Boy recovering in Dallas after a mouthful of dirt led to a life-threatening illness

It took just seconds for 3-year-old DerekScott "Bubba" Kirby to get thrown off the sheep he was riding during a mutton-busting event at a Central Texas rodeo.

And even less time for the preschooler, who was no newcomer to the rodeo tradition that introduces kids to rough riding, to dust himself off and strut out of the ring like a tough bronc rider.

"There was no injury, just a mouthful of dirt," said his mother, Deven Denman. "He was laughing."

But a week later, on June 26, Bubba woke up crying at 5 a.m. at his home in Goldthwaite, about 135 miles southwest of Fort Worth.

"His diaper was filled with nothing but blood," said Denman, who grew up in Bedford and moved away several months ago.

Since then it's been a rough ride for Bubba and his family as he battled a life-threatening condition called hemolytic uremic syndrome, which left him unable to eat, speak or walk.

All the while, an army of friends has held everything from prayer vigils to carwashes in a show of support for the family. Calling themselves Bubba's Angels, they set up a Facebook page that has drawn more than 7,400 followers, said Kendra Goode, a friend. Two events are planned for this weekend.

"People are buying T-shirts, donating money and sending tons of gifts," she said. "I think Bubba's story has hit people in their hearts and they just want to do whatever they can to help."

Denman, a divorced mother of two and self-employed hairdresser, has rarely left her son's side throughout the medical ordeal. But last week, Bubba's health improved enough that he was transferred from Dell Children's Medical Center in Austin to Our Children's House at Baylor in Dallas, where he will undergo rehabilitation.

He has been weaned off his pain medication, is more alert and is straightening his arm, which had curled up after he suffered a stroke, Denman said.

This week, he said his first word since he became ill.

"He finally said no, clear as day," Denman said. "It's his favorite word."

Bubba contracted an E. coli infection when he swallowed dirt at the rodeo. Around the country other children have fallen ill after contact with animals at fairs, rodeos and petting zoos. He then developed hemolytic uremic syndrome. The condition usually affects children under age 5 and occurs when an infection in the digestive system produces toxic substances that destroy red blood cells.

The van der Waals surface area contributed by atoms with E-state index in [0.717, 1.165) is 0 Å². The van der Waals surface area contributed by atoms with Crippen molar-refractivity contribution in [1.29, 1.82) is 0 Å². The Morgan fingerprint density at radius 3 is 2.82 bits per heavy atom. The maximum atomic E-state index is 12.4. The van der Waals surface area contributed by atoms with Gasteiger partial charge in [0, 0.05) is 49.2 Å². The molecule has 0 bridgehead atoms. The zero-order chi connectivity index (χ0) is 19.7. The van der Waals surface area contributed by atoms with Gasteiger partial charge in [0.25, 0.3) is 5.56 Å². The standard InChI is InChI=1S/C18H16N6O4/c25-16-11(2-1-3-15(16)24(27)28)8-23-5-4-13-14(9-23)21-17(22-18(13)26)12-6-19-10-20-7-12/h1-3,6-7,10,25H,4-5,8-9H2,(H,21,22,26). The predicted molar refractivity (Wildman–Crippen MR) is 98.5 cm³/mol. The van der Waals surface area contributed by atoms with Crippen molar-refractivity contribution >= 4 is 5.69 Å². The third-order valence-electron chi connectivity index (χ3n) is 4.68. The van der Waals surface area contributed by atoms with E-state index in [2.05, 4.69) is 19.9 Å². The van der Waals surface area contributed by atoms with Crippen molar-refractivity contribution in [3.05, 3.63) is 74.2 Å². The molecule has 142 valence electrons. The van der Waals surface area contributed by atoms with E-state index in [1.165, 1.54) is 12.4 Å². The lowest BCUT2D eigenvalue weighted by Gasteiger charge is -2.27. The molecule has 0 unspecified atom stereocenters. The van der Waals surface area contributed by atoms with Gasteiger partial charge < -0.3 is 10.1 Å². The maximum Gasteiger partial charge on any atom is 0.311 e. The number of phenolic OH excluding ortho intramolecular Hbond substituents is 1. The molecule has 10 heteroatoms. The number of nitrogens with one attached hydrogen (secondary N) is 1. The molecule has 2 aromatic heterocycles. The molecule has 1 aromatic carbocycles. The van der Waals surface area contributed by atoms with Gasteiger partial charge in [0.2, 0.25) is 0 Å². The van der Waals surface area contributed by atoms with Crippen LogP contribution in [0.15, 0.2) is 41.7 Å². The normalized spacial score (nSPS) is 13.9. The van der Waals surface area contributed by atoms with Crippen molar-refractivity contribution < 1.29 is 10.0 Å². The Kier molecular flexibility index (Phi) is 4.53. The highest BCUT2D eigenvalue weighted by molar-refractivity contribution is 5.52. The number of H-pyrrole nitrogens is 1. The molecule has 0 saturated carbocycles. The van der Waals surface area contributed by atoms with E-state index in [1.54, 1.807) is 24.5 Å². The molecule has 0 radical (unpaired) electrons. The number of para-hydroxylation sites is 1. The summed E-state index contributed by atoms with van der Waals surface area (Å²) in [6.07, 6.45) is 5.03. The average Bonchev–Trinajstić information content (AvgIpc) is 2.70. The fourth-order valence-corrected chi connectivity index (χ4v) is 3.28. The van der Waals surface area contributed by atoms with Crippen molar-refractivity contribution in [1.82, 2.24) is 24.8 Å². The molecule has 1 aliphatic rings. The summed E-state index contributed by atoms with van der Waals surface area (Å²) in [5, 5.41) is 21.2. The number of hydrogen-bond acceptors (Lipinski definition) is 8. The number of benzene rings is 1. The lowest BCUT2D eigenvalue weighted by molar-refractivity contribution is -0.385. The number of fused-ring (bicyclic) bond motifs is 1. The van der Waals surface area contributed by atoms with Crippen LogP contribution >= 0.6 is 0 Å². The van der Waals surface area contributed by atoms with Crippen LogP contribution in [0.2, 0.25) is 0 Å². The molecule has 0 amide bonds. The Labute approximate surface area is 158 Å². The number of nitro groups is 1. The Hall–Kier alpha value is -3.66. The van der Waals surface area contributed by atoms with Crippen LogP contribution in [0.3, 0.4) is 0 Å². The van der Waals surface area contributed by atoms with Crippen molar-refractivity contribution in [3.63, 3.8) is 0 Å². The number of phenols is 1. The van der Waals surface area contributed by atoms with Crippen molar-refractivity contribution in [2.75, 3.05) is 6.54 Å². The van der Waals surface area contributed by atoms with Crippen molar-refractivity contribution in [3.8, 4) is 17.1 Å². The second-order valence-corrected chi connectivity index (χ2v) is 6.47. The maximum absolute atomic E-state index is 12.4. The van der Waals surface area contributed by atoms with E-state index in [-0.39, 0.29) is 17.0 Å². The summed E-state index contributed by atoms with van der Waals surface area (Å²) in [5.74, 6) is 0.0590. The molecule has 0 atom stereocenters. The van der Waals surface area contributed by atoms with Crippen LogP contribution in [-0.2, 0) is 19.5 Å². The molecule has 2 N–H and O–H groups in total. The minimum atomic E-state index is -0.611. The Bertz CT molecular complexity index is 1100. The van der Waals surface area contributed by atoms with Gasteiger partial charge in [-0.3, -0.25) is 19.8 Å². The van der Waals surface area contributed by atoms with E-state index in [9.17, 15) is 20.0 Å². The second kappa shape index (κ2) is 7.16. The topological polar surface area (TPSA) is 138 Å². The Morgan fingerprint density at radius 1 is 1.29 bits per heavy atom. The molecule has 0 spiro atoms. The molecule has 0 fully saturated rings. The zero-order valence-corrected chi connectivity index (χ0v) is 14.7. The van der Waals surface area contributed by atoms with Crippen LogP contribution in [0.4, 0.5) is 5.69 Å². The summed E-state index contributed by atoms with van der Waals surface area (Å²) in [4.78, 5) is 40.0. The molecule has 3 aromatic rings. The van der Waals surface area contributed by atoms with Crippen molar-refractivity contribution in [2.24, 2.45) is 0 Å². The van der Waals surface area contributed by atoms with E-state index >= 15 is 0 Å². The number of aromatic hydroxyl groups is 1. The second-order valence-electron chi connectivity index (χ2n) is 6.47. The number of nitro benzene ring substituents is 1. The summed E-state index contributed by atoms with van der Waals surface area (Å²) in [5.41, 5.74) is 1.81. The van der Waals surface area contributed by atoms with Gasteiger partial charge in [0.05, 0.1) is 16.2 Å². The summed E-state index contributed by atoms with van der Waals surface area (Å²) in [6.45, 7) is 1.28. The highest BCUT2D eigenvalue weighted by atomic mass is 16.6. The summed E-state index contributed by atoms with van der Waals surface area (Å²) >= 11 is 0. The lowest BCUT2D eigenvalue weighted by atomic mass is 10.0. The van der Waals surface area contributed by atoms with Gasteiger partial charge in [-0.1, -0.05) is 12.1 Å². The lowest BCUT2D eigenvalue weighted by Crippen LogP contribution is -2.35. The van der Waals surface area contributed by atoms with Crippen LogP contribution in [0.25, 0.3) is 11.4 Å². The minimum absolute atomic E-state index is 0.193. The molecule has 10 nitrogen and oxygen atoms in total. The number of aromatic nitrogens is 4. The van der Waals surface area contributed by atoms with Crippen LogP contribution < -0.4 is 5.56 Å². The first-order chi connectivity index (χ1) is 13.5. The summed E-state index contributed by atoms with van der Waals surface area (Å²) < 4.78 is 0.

It most often causes kidney failure but can also lead to stroke, seizures and a perforated intestine, said Dr. Robert Gillespie, a nephrologist with Cook Children's Medical Center in Fort Worth. The condition is rare, with three to four cases treated at Cook Children's a year.

"Children get very sick, but most recover," he said.

It is the most common cause of acute kidney failure in children.

In Bubba's case, it attacked his kidneys and didn't stop there.

"He was bloated and so big he was unrecognizable," Denman said. "His eyes were swollen shut and he had this huge body with little arms and legs," she said.

While he was on kidney dialysis, Denman noticed that something didn't seem quite right.

"He was sleeping with his eyes open," she said.

Tests revealed that he'd had a stroke. Then, while he was about to undergo an MRI, Bubba's heart stopped.

It was 3 a.m. when Bubba's physician told the family that he wanted to put him on a treatment for children with cardiorespiratory failure. Extracorporeal membrane oxygenation allows the heart and lungs to rest while the machine does all the work. But it would be three hours before the treatment could begin on the equipment.

Getting Bubba to 6 a.m. was the longest three hours of Denman's life.

"It was a minute-by-minute thing," she said. "His blood pressure kept going down and alarms were going off every five minutes."

In the end, Bubba was placed on the ECMO and it did exactly what it was intended to do. It gave Bubba's heart the rest it needed, and after three days he was taken off the machine.

His condition has gradually improved, and Denman is optimistic that he'll be back in his beloved cowboy boots in no time.

"Until now nothing hurt him," Denman said. "He's definitely a scrapper."

Jan Jarvis, 817-390-7664